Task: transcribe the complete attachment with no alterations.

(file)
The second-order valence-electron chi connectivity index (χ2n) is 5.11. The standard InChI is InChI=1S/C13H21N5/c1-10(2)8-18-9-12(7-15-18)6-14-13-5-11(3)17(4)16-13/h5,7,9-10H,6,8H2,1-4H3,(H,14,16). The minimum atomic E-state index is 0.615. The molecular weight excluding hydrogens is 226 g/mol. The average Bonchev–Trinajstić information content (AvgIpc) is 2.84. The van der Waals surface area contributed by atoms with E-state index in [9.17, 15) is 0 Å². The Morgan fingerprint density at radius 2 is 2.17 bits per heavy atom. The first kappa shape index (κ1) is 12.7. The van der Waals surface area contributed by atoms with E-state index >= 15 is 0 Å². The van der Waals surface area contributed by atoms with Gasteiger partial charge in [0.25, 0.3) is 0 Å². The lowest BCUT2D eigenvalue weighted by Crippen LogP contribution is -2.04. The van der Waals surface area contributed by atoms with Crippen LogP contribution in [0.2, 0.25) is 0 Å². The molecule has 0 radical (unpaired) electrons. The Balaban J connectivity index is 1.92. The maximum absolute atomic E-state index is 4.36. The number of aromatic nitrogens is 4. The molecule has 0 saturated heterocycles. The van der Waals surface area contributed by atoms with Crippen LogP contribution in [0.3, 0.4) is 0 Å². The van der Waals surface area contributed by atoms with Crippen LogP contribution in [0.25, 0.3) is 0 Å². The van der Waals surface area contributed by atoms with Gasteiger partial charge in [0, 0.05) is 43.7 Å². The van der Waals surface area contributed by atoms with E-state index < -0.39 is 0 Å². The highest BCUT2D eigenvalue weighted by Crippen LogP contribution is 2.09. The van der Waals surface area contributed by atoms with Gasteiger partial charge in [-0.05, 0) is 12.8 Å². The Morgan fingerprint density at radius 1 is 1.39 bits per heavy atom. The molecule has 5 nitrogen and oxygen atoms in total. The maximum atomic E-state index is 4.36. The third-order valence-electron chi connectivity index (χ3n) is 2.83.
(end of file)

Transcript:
The second-order valence-electron chi connectivity index (χ2n) is 5.11. The standard InChI is InChI=1S/C13H21N5/c1-10(2)8-18-9-12(7-15-18)6-14-13-5-11(3)17(4)16-13/h5,7,9-10H,6,8H2,1-4H3,(H,14,16). The minimum atomic E-state index is 0.615. The molecular weight excluding hydrogens is 226 g/mol. The average Bonchev–Trinajstić information content (AvgIpc) is 2.84. The van der Waals surface area contributed by atoms with E-state index in [9.17, 15) is 0 Å². The Morgan fingerprint density at radius 2 is 2.17 bits per heavy atom. The first kappa shape index (κ1) is 12.7. The van der Waals surface area contributed by atoms with E-state index >= 15 is 0 Å². The van der Waals surface area contributed by atoms with Gasteiger partial charge in [0.25, 0.3) is 0 Å². The lowest BCUT2D eigenvalue weighted by Crippen LogP contribution is -2.04. The van der Waals surface area contributed by atoms with Crippen LogP contribution in [0.2, 0.25) is 0 Å². The molecule has 0 radical (unpaired) electrons. The Balaban J connectivity index is 1.92. The maximum absolute atomic E-state index is 4.36. The number of aromatic nitrogens is 4. The molecule has 0 saturated heterocycles. The van der Waals surface area contributed by atoms with Crippen LogP contribution in [0.3, 0.4) is 0 Å². The van der Waals surface area contributed by atoms with Crippen LogP contribution in [0.25, 0.3) is 0 Å². The van der Waals surface area contributed by atoms with Gasteiger partial charge in [0, 0.05) is 43.7 Å². The van der Waals surface area contributed by atoms with E-state index < -0.39 is 0 Å². The highest BCUT2D eigenvalue weighted by Crippen LogP contribution is 2.09. The van der Waals surface area contributed by atoms with Gasteiger partial charge in [-0.05, 0) is 12.8 Å². The Morgan fingerprint density at radius 1 is 1.39 bits per heavy atom. The molecule has 5 nitrogen and oxygen atoms in total. The maximum atomic E-state index is 4.36. The third-order valence-electron chi connectivity index (χ3n) is 2.83.